Nowadays the cloud industry is growing more due to its widespread adoption. But the more it’s growing, the more questions arise whether the cloud is secure. People are thinking about risks such as financial losses, lawsuits or losing the company’s reputation and even future progress. That’s why managing compliance has always been a challenge for IT companies. Today’s business environment requires cloud providers who are proficient in ensuring high level of security and who offer comprehensive cloud services at a much lower cost.

But let’s go back to the question – is cloud more secure? No doubt, yes! Almost all data stored in the cloud is encrypted, so the users need a key to decrypt the information. Business should take care more of the question how the data is accessed than – where it is stored.

As a cloud service provider PATECCO shares its best practices in six steps, ensuring better security and compliance:

1. Create an end-to-end security and compliance framework 

It’s important to create compliance framework, allowing to view, assess and manage all risks, security, and compliance for the cloud environment. Thanks to the instant access to a compliance infrastructure you can download all the certifications and audit reports you need to demonstrate compliance to your own stakeholders.

2. Create Authentication tools

Authentication, also called identity and access control, gives people permission to access different systems and documents according to their role. With cloud providers, implement multi-factor authentication which is more secure process than single sign-on. It requires a verification code that is texted to the users’ phone, or a link in an email that they have to click.

3. Ensure Encryption

Encryption means systematically scrambling of data so that nobody can read it unless having the code key to unscramble it. What needs to be done is to set up virtual networks which are not accessible to anyone within your company and all the traffic between machines in the cloud is securely encrypted. Let’s take for example Office 365’s service encryption. Office 365 offers customer-managed encryption capabilities, allowing you to have greater control over the protection of your sensitive data.

 4. Enforce privacy policies

Privacy and protection of personally identifiable information (PII) is gaining importance across the globe, often involving laws and regulations relating to the acquisition, storage, and use of PII. It is critical that privacy requirements be adequately addressed in the cloud service agreement. If not, the cloud service customer should consider seeking a different provider or not placing sensitive data in the cloud service. For example, customers that wish to place health information subject to the United States HIPAA regulation into a cloud service, must find a cloud service provider that will sign a HIPAA business associate agreement.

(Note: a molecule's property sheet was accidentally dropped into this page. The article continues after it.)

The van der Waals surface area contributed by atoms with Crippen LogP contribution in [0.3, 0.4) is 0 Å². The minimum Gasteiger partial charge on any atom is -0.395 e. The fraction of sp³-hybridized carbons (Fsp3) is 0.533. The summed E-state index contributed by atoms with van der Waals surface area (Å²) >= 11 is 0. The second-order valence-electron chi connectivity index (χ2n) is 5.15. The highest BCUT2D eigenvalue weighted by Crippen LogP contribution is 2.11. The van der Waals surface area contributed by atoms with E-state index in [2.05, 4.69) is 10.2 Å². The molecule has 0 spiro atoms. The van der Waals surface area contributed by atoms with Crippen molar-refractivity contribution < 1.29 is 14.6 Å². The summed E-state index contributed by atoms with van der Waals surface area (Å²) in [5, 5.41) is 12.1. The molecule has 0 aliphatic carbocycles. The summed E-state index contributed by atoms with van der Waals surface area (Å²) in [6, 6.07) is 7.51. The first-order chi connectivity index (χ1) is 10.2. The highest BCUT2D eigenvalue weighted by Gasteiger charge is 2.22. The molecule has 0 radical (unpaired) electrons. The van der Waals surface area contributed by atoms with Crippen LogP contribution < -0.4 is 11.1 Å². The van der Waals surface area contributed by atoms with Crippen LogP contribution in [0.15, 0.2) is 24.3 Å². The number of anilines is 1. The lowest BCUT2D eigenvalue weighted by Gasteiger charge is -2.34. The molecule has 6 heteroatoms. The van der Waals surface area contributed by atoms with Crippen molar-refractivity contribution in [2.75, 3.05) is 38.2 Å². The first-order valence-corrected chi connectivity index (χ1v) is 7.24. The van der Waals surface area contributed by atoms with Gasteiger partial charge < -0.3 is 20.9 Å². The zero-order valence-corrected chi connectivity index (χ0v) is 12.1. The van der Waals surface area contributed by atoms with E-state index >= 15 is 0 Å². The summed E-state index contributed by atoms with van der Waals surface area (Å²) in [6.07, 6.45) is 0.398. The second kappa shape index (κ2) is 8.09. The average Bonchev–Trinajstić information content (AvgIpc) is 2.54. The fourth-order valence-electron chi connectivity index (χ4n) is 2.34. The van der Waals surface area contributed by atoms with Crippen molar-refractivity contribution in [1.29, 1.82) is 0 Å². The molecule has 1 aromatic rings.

Step 5: Assess the security provisions for cloud applications

Companies should proactively protect their business-critical applications from external and internal threats throughout their entire life cycle, from design to implementation to production. Clearly defined security policies and processes are essential to ensure the applications are enabling the business rather than introducing additional risk. In order to protect an application from various types of breaches it is important to understand the application security policy considerations based on the different cloud deployment models.

When developing and deploying applications in a cloud environment, it is critical that customers realize they may forfeit some control and should design their cloud applications with these considerations in mind.

6. Audit and ensure proper reporting of operational and business processes

Offering tools for monitoring what’s going on with your infrastructure and application is quite useful. You can look at relevant log data from your applications or systems to see who’s doing what or if there were any threats. With the cloud, you can go in any time and pull down any number of pre-configured reports.

It’s essential that security controls encompass not only the cloud services themselves, but also the management interfaces offered to customers. Incident Reporting and Incident Handling process that meets the needs of the customer should also be available in the Cloud System.